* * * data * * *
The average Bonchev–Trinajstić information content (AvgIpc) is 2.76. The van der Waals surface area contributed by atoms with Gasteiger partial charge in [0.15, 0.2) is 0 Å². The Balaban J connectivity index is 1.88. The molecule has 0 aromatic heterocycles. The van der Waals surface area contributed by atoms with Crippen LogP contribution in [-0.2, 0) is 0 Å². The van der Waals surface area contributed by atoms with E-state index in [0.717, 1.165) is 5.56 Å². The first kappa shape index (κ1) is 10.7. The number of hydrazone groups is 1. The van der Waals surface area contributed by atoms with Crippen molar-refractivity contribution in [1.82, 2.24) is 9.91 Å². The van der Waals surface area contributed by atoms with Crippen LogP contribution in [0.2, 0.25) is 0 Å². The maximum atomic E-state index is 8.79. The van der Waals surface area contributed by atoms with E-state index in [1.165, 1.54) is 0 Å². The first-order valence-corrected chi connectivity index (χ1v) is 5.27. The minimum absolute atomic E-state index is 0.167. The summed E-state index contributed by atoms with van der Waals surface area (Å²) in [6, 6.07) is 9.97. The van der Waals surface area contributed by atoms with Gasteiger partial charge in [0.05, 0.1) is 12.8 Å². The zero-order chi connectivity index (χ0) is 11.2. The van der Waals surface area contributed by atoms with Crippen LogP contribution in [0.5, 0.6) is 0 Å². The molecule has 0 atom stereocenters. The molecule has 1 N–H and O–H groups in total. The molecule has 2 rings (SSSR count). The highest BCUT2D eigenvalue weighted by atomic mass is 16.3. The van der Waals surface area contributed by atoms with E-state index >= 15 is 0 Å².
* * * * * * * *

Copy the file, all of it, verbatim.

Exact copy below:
The average Bonchev–Trinajstić information content (AvgIpc) is 2.76. The van der Waals surface area contributed by atoms with Gasteiger partial charge in [0.15, 0.2) is 0 Å². The Balaban J connectivity index is 1.88. The molecule has 0 aromatic heterocycles. The van der Waals surface area contributed by atoms with Crippen LogP contribution in [-0.2, 0) is 0 Å². The van der Waals surface area contributed by atoms with E-state index in [0.717, 1.165) is 5.56 Å². The first kappa shape index (κ1) is 10.7. The number of hydrazone groups is 1. The van der Waals surface area contributed by atoms with Crippen molar-refractivity contribution in [1.82, 2.24) is 9.91 Å². The van der Waals surface area contributed by atoms with Crippen LogP contribution in [0.2, 0.25) is 0 Å². The maximum atomic E-state index is 8.79. The van der Waals surface area contributed by atoms with E-state index in [1.165, 1.54) is 0 Å². The first-order valence-corrected chi connectivity index (χ1v) is 5.27. The minimum absolute atomic E-state index is 0.167. The summed E-state index contributed by atoms with van der Waals surface area (Å²) in [6, 6.07) is 9.97. The van der Waals surface area contributed by atoms with Gasteiger partial charge in [0.05, 0.1) is 12.8 Å². The zero-order chi connectivity index (χ0) is 11.2. The van der Waals surface area contributed by atoms with Crippen LogP contribution in [0.5, 0.6) is 0 Å². The molecule has 0 atom stereocenters. The molecule has 1 N–H and O–H groups in total. The molecule has 2 rings (SSSR count). The highest BCUT2D eigenvalue weighted by atomic mass is 16.3. The van der Waals surface area contributed by atoms with E-state index >= 15 is 0 Å².